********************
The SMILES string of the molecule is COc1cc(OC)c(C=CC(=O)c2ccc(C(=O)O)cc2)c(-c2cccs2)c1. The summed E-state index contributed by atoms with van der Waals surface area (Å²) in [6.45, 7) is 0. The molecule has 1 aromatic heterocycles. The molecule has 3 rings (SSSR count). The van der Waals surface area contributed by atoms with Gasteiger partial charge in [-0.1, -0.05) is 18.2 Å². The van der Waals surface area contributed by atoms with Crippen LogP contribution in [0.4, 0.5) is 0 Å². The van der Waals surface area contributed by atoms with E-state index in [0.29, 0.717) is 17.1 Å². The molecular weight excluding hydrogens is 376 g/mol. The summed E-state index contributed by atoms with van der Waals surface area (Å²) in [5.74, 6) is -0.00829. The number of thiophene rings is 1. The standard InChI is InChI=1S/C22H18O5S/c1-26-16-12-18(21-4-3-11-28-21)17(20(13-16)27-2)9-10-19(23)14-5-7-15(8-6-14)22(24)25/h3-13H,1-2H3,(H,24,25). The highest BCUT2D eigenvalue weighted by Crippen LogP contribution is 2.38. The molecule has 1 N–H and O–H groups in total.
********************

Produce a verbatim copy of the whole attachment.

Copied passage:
The SMILES string of the molecule is COc1cc(OC)c(C=CC(=O)c2ccc(C(=O)O)cc2)c(-c2cccs2)c1. The summed E-state index contributed by atoms with van der Waals surface area (Å²) in [6.45, 7) is 0. The molecule has 1 aromatic heterocycles. The molecule has 3 rings (SSSR count). The van der Waals surface area contributed by atoms with Gasteiger partial charge in [-0.1, -0.05) is 18.2 Å². The van der Waals surface area contributed by atoms with Crippen LogP contribution in [0.4, 0.5) is 0 Å². The van der Waals surface area contributed by atoms with E-state index in [0.29, 0.717) is 17.1 Å². The molecular weight excluding hydrogens is 376 g/mol. The summed E-state index contributed by atoms with van der Waals surface area (Å²) in [5.74, 6) is -0.00829. The number of thiophene rings is 1. The standard InChI is InChI=1S/C22H18O5S/c1-26-16-12-18(21-4-3-11-28-21)17(20(13-16)27-2)9-10-19(23)14-5-7-15(8-6-14)22(24)25/h3-13H,1-2H3,(H,24,25). The highest BCUT2D eigenvalue weighted by Crippen LogP contribution is 2.38. The molecule has 1 N–H and O–H groups in total.